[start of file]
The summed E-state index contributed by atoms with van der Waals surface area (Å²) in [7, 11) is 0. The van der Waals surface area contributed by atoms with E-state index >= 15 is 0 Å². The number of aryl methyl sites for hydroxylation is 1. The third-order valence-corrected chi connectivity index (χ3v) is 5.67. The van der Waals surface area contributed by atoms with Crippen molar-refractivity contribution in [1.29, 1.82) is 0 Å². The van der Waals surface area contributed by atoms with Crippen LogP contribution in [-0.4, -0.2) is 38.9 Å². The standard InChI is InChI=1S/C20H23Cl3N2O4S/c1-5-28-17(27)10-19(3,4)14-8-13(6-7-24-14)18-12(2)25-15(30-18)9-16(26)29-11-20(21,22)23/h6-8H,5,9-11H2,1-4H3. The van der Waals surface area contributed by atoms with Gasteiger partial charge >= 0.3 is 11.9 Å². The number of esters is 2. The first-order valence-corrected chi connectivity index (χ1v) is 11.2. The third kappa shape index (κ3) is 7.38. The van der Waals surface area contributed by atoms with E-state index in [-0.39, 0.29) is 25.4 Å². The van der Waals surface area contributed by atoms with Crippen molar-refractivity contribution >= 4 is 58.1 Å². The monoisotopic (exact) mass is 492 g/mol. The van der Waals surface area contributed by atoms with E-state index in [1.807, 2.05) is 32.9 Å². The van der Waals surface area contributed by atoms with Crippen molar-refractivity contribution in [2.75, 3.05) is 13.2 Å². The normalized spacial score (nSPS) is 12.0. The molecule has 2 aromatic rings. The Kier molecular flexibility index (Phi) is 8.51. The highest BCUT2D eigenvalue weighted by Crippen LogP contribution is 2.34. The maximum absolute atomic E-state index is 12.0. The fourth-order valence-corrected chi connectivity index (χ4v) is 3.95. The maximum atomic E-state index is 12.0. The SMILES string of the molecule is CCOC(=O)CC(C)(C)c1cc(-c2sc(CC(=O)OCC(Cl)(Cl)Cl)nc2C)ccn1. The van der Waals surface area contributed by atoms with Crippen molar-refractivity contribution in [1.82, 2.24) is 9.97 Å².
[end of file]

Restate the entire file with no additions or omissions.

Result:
The summed E-state index contributed by atoms with van der Waals surface area (Å²) in [7, 11) is 0. The van der Waals surface area contributed by atoms with E-state index >= 15 is 0 Å². The number of aryl methyl sites for hydroxylation is 1. The third-order valence-corrected chi connectivity index (χ3v) is 5.67. The van der Waals surface area contributed by atoms with Crippen molar-refractivity contribution in [1.29, 1.82) is 0 Å². The van der Waals surface area contributed by atoms with Crippen LogP contribution in [-0.4, -0.2) is 38.9 Å². The standard InChI is InChI=1S/C20H23Cl3N2O4S/c1-5-28-17(27)10-19(3,4)14-8-13(6-7-24-14)18-12(2)25-15(30-18)9-16(26)29-11-20(21,22)23/h6-8H,5,9-11H2,1-4H3. The van der Waals surface area contributed by atoms with Gasteiger partial charge >= 0.3 is 11.9 Å². The number of esters is 2. The first-order valence-corrected chi connectivity index (χ1v) is 11.2. The third kappa shape index (κ3) is 7.38. The van der Waals surface area contributed by atoms with E-state index in [-0.39, 0.29) is 25.4 Å². The van der Waals surface area contributed by atoms with Crippen molar-refractivity contribution >= 4 is 58.1 Å². The monoisotopic (exact) mass is 492 g/mol. The van der Waals surface area contributed by atoms with E-state index in [1.807, 2.05) is 32.9 Å². The van der Waals surface area contributed by atoms with Crippen molar-refractivity contribution in [2.75, 3.05) is 13.2 Å². The normalized spacial score (nSPS) is 12.0. The molecule has 2 aromatic rings. The Kier molecular flexibility index (Phi) is 8.51. The highest BCUT2D eigenvalue weighted by Crippen LogP contribution is 2.34. The maximum absolute atomic E-state index is 12.0. The fourth-order valence-corrected chi connectivity index (χ4v) is 3.95. The maximum atomic E-state index is 12.0. The SMILES string of the molecule is CCOC(=O)CC(C)(C)c1cc(-c2sc(CC(=O)OCC(Cl)(Cl)Cl)nc2C)ccn1. The van der Waals surface area contributed by atoms with Crippen molar-refractivity contribution in [1.82, 2.24) is 9.97 Å².